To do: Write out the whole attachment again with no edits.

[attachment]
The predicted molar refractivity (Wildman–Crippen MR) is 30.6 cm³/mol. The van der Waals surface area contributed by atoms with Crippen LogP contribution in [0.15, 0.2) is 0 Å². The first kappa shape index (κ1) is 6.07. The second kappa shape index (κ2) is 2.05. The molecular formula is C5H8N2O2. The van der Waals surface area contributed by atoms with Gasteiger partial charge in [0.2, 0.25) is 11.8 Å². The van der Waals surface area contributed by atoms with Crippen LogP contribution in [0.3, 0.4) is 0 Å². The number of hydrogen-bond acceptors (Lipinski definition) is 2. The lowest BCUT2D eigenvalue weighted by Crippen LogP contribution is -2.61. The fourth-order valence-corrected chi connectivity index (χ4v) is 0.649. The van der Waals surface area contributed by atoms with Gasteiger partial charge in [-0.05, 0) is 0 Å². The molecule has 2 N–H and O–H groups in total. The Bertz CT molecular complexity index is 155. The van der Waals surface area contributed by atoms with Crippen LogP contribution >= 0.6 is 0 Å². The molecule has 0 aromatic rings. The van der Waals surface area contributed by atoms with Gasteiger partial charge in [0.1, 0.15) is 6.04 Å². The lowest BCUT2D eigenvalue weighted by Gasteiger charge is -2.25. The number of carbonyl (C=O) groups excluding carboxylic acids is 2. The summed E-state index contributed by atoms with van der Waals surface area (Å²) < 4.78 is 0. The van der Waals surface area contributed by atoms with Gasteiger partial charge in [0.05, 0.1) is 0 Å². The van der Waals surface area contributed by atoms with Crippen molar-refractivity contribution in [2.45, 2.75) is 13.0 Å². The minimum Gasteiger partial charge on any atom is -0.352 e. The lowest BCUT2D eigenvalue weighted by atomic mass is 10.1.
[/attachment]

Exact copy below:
The predicted molar refractivity (Wildman–Crippen MR) is 30.6 cm³/mol. The van der Waals surface area contributed by atoms with Crippen LogP contribution in [0.15, 0.2) is 0 Å². The first kappa shape index (κ1) is 6.07. The second kappa shape index (κ2) is 2.05. The molecular formula is C5H8N2O2. The van der Waals surface area contributed by atoms with Gasteiger partial charge in [0.2, 0.25) is 11.8 Å². The van der Waals surface area contributed by atoms with Crippen LogP contribution in [0.3, 0.4) is 0 Å². The number of hydrogen-bond acceptors (Lipinski definition) is 2. The lowest BCUT2D eigenvalue weighted by Crippen LogP contribution is -2.61. The fourth-order valence-corrected chi connectivity index (χ4v) is 0.649. The van der Waals surface area contributed by atoms with Gasteiger partial charge in [-0.05, 0) is 0 Å². The molecule has 2 N–H and O–H groups in total. The Bertz CT molecular complexity index is 155. The van der Waals surface area contributed by atoms with Crippen LogP contribution >= 0.6 is 0 Å². The molecule has 0 aromatic rings. The van der Waals surface area contributed by atoms with Gasteiger partial charge in [0.1, 0.15) is 6.04 Å². The lowest BCUT2D eigenvalue weighted by Gasteiger charge is -2.25. The number of carbonyl (C=O) groups excluding carboxylic acids is 2. The summed E-state index contributed by atoms with van der Waals surface area (Å²) < 4.78 is 0. The van der Waals surface area contributed by atoms with Gasteiger partial charge in [0.05, 0.1) is 0 Å². The van der Waals surface area contributed by atoms with Crippen molar-refractivity contribution in [2.45, 2.75) is 13.0 Å². The minimum Gasteiger partial charge on any atom is -0.352 e. The lowest BCUT2D eigenvalue weighted by atomic mass is 10.1.